When you make a harmless change, check to make sure that it is

November 28, 2012

As I mentioned before, our recent disk performance issue has been good for a number of learning experiences. One of the most painful ones (for me) comes from the fact that this was actually a self-inflicted performance problem. You see, we did not start out using two different sorts of switches on our two iSCSI networks. Initially both networks used the lower-end switches until at one point where for various reasons we decided to swap one out for the higher end and highly trusted core switch. After the change everything appeared to work fine and because we were sure it was a harmless change we didn't try to do any performance tests.

Let me repeat that, rephrased: because we thought this was a harmless change, we didn't check to make sure that it really was. And it turned out that we were very wrong about it; our harmless change of switch models led to a quiet but significant degradation in disk IO performance that lasted for, well, a rather long time. Had we looked at performance numbers before and after the change we might well have discovered the problem immediately.

(Even crude metrics might have been good enough, like the amount of time it took to do backups or ZFS pool scrubs.)

This is one of the corollaries of our inability to understand performance in advance. In real systems, we don't actually know in advance that something's going to be a harmless change that has no effect on the system. The best we can do is make educated guesses and they're sometimes wrong. So the only way to actually know that a change is harmless is to make the change and then measure to verify that no important performance characteristics have changed.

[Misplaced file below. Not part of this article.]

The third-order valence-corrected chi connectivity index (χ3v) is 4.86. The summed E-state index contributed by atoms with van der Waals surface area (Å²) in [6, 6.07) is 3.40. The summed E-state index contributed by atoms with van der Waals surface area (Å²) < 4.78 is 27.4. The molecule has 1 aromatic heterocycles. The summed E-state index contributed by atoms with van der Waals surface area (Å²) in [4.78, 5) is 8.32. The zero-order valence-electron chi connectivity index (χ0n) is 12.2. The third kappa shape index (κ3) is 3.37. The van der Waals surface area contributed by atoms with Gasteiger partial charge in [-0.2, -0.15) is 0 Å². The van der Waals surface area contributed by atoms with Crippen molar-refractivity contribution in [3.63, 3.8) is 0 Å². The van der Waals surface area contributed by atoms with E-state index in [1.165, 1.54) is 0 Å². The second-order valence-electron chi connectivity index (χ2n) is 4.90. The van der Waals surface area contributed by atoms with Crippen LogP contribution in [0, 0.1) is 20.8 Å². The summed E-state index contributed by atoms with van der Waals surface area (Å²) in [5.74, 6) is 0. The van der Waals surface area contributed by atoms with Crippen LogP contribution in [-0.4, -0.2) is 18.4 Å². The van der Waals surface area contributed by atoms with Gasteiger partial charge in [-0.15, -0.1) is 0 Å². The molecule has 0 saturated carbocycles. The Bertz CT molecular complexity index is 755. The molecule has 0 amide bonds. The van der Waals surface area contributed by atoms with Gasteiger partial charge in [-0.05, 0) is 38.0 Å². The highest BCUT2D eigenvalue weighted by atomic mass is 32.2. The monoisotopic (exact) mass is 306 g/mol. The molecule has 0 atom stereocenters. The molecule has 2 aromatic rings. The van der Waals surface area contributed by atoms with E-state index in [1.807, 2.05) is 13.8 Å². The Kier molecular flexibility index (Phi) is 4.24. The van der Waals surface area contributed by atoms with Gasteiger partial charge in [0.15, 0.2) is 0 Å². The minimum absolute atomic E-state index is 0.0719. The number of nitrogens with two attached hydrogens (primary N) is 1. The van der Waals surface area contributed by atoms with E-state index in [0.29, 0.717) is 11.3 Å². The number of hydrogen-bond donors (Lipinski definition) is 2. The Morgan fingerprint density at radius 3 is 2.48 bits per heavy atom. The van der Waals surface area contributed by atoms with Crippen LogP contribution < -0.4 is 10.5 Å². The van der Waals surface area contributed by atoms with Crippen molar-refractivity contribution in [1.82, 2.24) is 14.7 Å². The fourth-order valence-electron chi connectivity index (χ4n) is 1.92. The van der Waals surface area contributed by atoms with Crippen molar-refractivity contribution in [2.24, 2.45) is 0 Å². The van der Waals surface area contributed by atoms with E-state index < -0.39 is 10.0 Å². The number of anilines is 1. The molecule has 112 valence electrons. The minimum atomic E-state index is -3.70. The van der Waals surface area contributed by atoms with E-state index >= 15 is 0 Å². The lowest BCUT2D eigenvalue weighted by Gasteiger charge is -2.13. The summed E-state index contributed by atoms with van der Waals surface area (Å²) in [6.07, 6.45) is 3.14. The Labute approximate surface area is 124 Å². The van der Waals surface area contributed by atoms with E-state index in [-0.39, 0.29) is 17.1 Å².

(In fact this is a narrow subset of the general rule that we can't necessarily predict the effects of changes in advance. We can come up with heavily informed theories, but per above they can be wrong even under near-ideal situations. In the end the proof is in the pudding.)

One direct lesson I'm taking from this is that any future changes to our iSCSI and fileserver infrastructure need to have a bunch of performance tests run before and afterwards. More than that, we should be periodically checking our performance even when we think that nothing has changed; as we've seen before, things can change without us doing anything.

(There's some broader things that this is teaching me, but I'm not going to try to put them in this entry (partly because when I start to do so the clear view I have of them in my head slides away from me, which is a good sign that they're not actually clear enough yet).)

Written on 28 November 2012.
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Last modified: Wed Nov 28 02:04:09 2012
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